Irish Women’s Open: Leona Maguire the star attraction at Dromoland as young Irish players look to make their mark

Preview: There are 10 Irish players in Co Clare, indicative of the growing force of women’s golf on the island

The trailblazer has a number of eager beavers following in her wake. Leona Maguire’s star billing at the KPMG Women’s Irish Open is unquestioned, yet the presence of so many young Irish players – from teenager Olivia Costello to a number well into collegiate scholarships in the United States, a route also taken by the Cavan golfer – here at Dromoland Castle is indicative of a conveyor belt clicking into life.

“I will honestly go out there and have fun, like I have been doing all summer,” remarked Sara Byrne, the Irish Close champion from Douglas, who is one of seven Irish amateurs in the Ladies European Tour event which is in the second year of its rebirth after a 10-year absence from the circuit.

Its return to the LET last year saw Czech Republic’s Klára Davidson Spilkova lift the Waterford Crystal trophy and, for this latest instalment at the Co Clare, Maguire’s bid to succeed her also has the significant presence of those home amateurs who have sights of their own on one day playing professionally.

Their quality is obvious. Áine Donegan, for one, impressed hugely when competing in the US Women’s Open at Pebble Beach. She is 21 and a business student at Louisiana State University. Beth Coulter is 19, and a student at Arizona State. This is her first taste of playing in a professional tournament but won’t be her last. Byrne is 22 and studying finance at Miami University.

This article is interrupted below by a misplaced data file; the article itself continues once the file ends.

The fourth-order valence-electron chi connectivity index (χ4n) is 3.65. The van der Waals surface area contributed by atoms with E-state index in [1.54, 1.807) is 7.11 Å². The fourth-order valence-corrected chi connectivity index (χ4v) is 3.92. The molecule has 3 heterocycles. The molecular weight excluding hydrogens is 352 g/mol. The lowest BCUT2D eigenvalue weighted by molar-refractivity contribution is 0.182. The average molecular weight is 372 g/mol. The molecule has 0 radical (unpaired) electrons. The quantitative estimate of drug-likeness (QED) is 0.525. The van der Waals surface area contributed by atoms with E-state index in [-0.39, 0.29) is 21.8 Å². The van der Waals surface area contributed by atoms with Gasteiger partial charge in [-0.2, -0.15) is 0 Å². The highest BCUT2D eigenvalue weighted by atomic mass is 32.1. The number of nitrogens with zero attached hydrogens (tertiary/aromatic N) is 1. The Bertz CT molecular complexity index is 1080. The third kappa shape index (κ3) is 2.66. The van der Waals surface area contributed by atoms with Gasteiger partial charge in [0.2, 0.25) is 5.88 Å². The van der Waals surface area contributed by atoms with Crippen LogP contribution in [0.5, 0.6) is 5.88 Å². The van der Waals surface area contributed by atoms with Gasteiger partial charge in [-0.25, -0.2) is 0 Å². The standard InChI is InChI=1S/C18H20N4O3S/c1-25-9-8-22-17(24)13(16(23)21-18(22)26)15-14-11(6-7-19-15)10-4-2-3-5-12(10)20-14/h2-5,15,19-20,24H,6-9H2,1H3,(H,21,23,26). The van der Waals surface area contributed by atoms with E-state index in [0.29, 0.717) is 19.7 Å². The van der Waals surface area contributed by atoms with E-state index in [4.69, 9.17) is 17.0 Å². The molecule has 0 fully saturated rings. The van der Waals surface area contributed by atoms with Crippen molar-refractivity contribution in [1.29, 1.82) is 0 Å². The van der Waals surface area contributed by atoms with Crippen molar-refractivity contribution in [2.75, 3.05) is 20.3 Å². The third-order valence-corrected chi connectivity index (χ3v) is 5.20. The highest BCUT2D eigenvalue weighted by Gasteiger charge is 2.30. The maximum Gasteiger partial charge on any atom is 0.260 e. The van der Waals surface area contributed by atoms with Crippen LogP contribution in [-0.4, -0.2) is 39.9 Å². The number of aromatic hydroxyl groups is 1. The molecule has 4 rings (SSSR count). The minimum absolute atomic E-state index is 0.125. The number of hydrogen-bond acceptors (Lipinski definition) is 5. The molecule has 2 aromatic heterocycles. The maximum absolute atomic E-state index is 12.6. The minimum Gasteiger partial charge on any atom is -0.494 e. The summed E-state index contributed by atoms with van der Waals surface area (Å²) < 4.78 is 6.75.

Byrne recently played in two LET Access Tour events – finishing sixth and 12th – and has sought to keep feet firmly on the ground for the task ahead.

“I have confidence going in my game. I just need to trust my game and see what happens. It is my first big pro event, my first LET event, so I am just going out getting a lot of experience, having fun. A lot of my family are watching as well so it is one of those weeks where I’m not putting any expectations on myself,” said Byrne.

Byrne’s words were echoed by Maguire. “I think it’s a huge opportunity for them and hopefully they enjoy the week and don’t put too much pressure on themselves,” said the world number 17 – she dropped three places in this week’s updated Rolex rankings! – who very much has designs of her own on adding an LET title to her Meijer Classic win on the LPGA Tour in June, especially ahead of next month’s Solheim Cup in Spain.

Maguire finished one stroke outside of getting into a three-way playoff a year ago and, with the clashing Portland Classic on the LPGA Tour this week depriving this event of a number of potential players, among them Stepanie Meadow, the Solheim Cup star is very much the player they all have to beat.

Due to recent heavy rain, there is the possibility of placing on fairways for the opening round but the greens are expected to speed up – possibly to 11 on the stimpmeter – for the weekend.

Of returning to Dromoland for the second straight year, with the tournament expected to move to a venue in the Dublin area next year, Maguire remarked: “There’s been a few improvements. They have done a few new tees on 11 and 12 ... and 16 is different as well. I think the changes are really good, they have really improved the golf course and it’s nice to see them investing in the course and trying to make the course and event better every year that we come back.”